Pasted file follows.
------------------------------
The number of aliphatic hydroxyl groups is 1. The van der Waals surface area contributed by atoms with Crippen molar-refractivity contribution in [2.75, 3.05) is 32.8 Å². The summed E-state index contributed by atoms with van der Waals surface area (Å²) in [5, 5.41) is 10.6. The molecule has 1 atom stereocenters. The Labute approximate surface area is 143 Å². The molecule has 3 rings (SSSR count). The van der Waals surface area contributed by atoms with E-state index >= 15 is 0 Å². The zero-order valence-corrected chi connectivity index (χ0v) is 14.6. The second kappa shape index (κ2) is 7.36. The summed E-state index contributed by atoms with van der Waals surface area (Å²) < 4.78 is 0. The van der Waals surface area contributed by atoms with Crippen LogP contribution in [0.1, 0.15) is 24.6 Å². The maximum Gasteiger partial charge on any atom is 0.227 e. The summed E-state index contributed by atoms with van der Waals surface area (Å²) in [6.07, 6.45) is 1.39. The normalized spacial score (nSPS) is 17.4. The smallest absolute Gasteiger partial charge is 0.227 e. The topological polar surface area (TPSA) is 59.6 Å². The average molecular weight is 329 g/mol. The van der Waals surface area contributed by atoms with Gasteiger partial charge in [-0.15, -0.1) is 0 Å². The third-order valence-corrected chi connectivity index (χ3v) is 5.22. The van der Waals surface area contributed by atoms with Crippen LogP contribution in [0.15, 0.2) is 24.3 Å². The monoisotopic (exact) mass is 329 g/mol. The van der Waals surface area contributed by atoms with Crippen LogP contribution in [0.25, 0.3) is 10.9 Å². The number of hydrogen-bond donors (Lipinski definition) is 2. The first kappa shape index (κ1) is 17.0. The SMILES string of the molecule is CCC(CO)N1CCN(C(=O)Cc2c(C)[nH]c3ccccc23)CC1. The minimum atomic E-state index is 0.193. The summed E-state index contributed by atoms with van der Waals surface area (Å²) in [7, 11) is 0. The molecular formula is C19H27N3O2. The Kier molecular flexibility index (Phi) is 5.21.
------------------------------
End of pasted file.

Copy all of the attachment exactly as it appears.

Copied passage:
The number of aliphatic hydroxyl groups is 1. The van der Waals surface area contributed by atoms with Crippen molar-refractivity contribution in [2.75, 3.05) is 32.8 Å². The summed E-state index contributed by atoms with van der Waals surface area (Å²) in [5, 5.41) is 10.6. The molecule has 1 atom stereocenters. The Labute approximate surface area is 143 Å². The molecule has 3 rings (SSSR count). The van der Waals surface area contributed by atoms with E-state index >= 15 is 0 Å². The zero-order valence-corrected chi connectivity index (χ0v) is 14.6. The second kappa shape index (κ2) is 7.36. The summed E-state index contributed by atoms with van der Waals surface area (Å²) < 4.78 is 0. The van der Waals surface area contributed by atoms with Crippen LogP contribution in [0.1, 0.15) is 24.6 Å². The maximum Gasteiger partial charge on any atom is 0.227 e. The summed E-state index contributed by atoms with van der Waals surface area (Å²) in [6.07, 6.45) is 1.39. The normalized spacial score (nSPS) is 17.4. The smallest absolute Gasteiger partial charge is 0.227 e. The topological polar surface area (TPSA) is 59.6 Å². The average molecular weight is 329 g/mol. The van der Waals surface area contributed by atoms with Gasteiger partial charge in [-0.15, -0.1) is 0 Å². The third-order valence-corrected chi connectivity index (χ3v) is 5.22. The van der Waals surface area contributed by atoms with Crippen LogP contribution in [0.15, 0.2) is 24.3 Å². The monoisotopic (exact) mass is 329 g/mol. The van der Waals surface area contributed by atoms with Crippen LogP contribution in [0.25, 0.3) is 10.9 Å². The number of hydrogen-bond donors (Lipinski definition) is 2. The first kappa shape index (κ1) is 17.0. The SMILES string of the molecule is CCC(CO)N1CCN(C(=O)Cc2c(C)[nH]c3ccccc23)CC1. The minimum atomic E-state index is 0.193. The summed E-state index contributed by atoms with van der Waals surface area (Å²) in [7, 11) is 0. The molecular formula is C19H27N3O2. The Kier molecular flexibility index (Phi) is 5.21.